By Michael Holden and William Maclean
LONDON (Reuters) - A senior British police officer, questioned in parliament about a phone hacking scandal that led to closure of a leading newspaper, said on Tuesday he believed he himself had been the victim of phone hacking.
John Yates, an assistant commissioner with London's Metropolitan Police, said it was inevitable that some officers were corrupt, but strongly denied he received illegal payments from newspapers.
"From the methods I know that are used and the impact that it has on your phone, your PIN number, I am 99 percent certain my phone was hacked during the period of up to 2005/6," Yates told a parliamentary hearing on phone hacking at the News of the World newspaper, part of the News Corp media group.
The phone hacking scandal has spread from celebrities to victims of crime, casting a shadow over News Corp's operations and raising questions about ties between reporters and police officers, some of whom appear to have provided confidential telephone numbers to certain people working for some newspapers.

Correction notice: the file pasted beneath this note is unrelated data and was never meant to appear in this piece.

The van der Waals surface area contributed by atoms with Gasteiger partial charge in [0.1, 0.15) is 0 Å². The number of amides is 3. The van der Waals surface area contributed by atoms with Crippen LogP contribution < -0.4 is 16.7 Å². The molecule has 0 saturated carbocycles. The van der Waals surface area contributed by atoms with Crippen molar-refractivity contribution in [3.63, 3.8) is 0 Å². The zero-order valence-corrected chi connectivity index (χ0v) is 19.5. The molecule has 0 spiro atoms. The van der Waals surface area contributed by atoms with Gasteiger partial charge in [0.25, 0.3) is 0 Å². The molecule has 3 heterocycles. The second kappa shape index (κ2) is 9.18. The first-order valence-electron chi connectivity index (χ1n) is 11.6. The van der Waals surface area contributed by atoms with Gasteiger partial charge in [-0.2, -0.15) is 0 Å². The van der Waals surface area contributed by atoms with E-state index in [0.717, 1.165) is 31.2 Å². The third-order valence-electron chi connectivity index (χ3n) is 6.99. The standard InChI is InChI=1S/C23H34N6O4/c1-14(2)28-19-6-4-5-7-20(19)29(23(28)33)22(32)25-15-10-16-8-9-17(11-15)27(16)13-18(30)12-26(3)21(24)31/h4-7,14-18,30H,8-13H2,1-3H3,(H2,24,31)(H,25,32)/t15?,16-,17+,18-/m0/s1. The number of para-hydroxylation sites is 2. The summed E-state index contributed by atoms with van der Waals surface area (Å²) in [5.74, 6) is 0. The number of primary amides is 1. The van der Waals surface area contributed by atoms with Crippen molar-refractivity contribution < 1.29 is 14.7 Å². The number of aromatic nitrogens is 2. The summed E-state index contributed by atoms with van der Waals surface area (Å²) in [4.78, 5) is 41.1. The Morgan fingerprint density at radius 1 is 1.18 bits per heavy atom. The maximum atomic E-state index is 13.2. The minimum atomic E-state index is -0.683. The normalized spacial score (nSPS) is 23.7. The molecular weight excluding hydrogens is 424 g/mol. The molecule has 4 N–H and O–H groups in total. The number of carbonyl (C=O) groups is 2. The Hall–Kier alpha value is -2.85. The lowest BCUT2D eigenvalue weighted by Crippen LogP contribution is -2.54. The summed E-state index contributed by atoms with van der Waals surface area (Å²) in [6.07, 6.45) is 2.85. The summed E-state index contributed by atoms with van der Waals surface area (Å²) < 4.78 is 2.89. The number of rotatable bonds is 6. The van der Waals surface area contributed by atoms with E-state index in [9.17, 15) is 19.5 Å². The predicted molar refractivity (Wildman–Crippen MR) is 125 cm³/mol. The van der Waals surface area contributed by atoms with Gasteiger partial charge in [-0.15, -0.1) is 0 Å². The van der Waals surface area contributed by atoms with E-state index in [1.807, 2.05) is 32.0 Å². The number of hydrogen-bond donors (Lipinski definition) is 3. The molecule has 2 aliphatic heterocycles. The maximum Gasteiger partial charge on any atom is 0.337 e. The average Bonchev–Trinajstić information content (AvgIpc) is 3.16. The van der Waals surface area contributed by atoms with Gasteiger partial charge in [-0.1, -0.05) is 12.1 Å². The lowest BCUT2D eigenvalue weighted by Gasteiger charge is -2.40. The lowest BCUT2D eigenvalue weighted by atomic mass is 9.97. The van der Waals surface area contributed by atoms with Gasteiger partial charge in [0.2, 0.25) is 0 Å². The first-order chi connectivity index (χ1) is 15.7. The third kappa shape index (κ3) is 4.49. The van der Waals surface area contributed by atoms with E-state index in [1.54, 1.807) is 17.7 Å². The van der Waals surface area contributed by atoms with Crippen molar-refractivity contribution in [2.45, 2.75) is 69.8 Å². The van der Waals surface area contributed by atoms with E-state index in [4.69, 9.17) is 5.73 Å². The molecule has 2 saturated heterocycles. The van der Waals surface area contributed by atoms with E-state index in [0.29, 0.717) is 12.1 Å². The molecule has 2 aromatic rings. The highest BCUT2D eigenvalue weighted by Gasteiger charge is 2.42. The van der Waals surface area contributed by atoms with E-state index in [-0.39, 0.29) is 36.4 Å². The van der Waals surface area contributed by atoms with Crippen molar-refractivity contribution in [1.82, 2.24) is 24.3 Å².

Yates has been criticized for concluding in 2009 there was not enough evidence to reopen the London force's original investigation into phone hacking at the News of the World amid claims the original probe had not gone far enough.
Yates said he had no idea who had intercepted his phone and that relevant records no longer existed.
At that time, he was leading an inquiry into allegations the ruling Labour party was taking cash in return for seats in the unelected upper House of Lords. No charges followed the inquiry.
Asked if he had ever been paid by journalists, Yates said: "That's an amazing question and I have never, ever, ever received any payment of that sort."
However, he said corruption in the Met was inevitable.
"...We're an organization of 50,000 people, we have always said from time immemorial that some of those 50,000 people will be corrupt and accept payments," he said.
Yates also said he was never contacted by News International about his private life of put under any such pressure by the newspaper group.
The New York Times reported on Monday five senior British detectives discovered their phones were hacked soon after police launched an investigation into the News of the World in 2006.
Andy Hayman, a former police officer who was the lead investigator in the initial hacking inquiry, said he had no idea whether his phone had been hacked.
"I haven't got a clue," he said.
"I don't know. I really don't know, and if I am, so be it because I've got nothing to hide at all. And I say, the shopping list will be on there, and the golf tee off time."
(Editing by Matthew Jones)